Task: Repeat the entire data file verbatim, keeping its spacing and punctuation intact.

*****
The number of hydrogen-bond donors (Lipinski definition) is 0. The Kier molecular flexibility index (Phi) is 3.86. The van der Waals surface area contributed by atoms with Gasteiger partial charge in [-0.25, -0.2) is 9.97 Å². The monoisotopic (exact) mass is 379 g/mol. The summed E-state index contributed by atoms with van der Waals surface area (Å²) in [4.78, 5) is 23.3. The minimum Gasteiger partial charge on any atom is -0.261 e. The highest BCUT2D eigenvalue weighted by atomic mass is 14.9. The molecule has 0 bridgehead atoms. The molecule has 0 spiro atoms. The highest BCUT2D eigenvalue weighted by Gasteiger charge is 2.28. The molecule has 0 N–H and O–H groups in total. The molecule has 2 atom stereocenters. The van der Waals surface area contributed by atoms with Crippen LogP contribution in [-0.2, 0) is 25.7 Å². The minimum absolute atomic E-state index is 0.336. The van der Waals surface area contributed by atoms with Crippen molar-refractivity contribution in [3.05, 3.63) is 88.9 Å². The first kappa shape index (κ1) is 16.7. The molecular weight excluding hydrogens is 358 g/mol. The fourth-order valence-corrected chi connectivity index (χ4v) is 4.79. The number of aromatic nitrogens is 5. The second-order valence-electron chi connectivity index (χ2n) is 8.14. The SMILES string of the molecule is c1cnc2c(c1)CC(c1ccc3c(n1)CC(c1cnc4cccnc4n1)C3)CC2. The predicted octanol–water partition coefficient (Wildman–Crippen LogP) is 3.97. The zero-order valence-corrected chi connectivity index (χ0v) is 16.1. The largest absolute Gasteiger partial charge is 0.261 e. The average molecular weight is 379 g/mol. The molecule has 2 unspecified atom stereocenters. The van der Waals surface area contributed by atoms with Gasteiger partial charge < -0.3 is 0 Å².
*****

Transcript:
The number of hydrogen-bond donors (Lipinski definition) is 0. The Kier molecular flexibility index (Phi) is 3.86. The van der Waals surface area contributed by atoms with Gasteiger partial charge in [-0.25, -0.2) is 9.97 Å². The monoisotopic (exact) mass is 379 g/mol. The summed E-state index contributed by atoms with van der Waals surface area (Å²) in [4.78, 5) is 23.3. The minimum Gasteiger partial charge on any atom is -0.261 e. The highest BCUT2D eigenvalue weighted by atomic mass is 14.9. The molecule has 0 bridgehead atoms. The molecule has 0 spiro atoms. The highest BCUT2D eigenvalue weighted by Gasteiger charge is 2.28. The molecule has 0 N–H and O–H groups in total. The molecule has 2 atom stereocenters. The van der Waals surface area contributed by atoms with Crippen LogP contribution in [-0.2, 0) is 25.7 Å². The minimum absolute atomic E-state index is 0.336. The van der Waals surface area contributed by atoms with Crippen molar-refractivity contribution in [3.05, 3.63) is 88.9 Å². The first kappa shape index (κ1) is 16.7. The molecular weight excluding hydrogens is 358 g/mol. The fourth-order valence-corrected chi connectivity index (χ4v) is 4.79. The number of aromatic nitrogens is 5. The second-order valence-electron chi connectivity index (χ2n) is 8.14. The SMILES string of the molecule is c1cnc2c(c1)CC(c1ccc3c(n1)CC(c1cnc4cccnc4n1)C3)CC2. The predicted octanol–water partition coefficient (Wildman–Crippen LogP) is 3.97. The zero-order valence-corrected chi connectivity index (χ0v) is 16.1. The largest absolute Gasteiger partial charge is 0.261 e. The average molecular weight is 379 g/mol. The molecule has 2 unspecified atom stereocenters. The van der Waals surface area contributed by atoms with Gasteiger partial charge < -0.3 is 0 Å².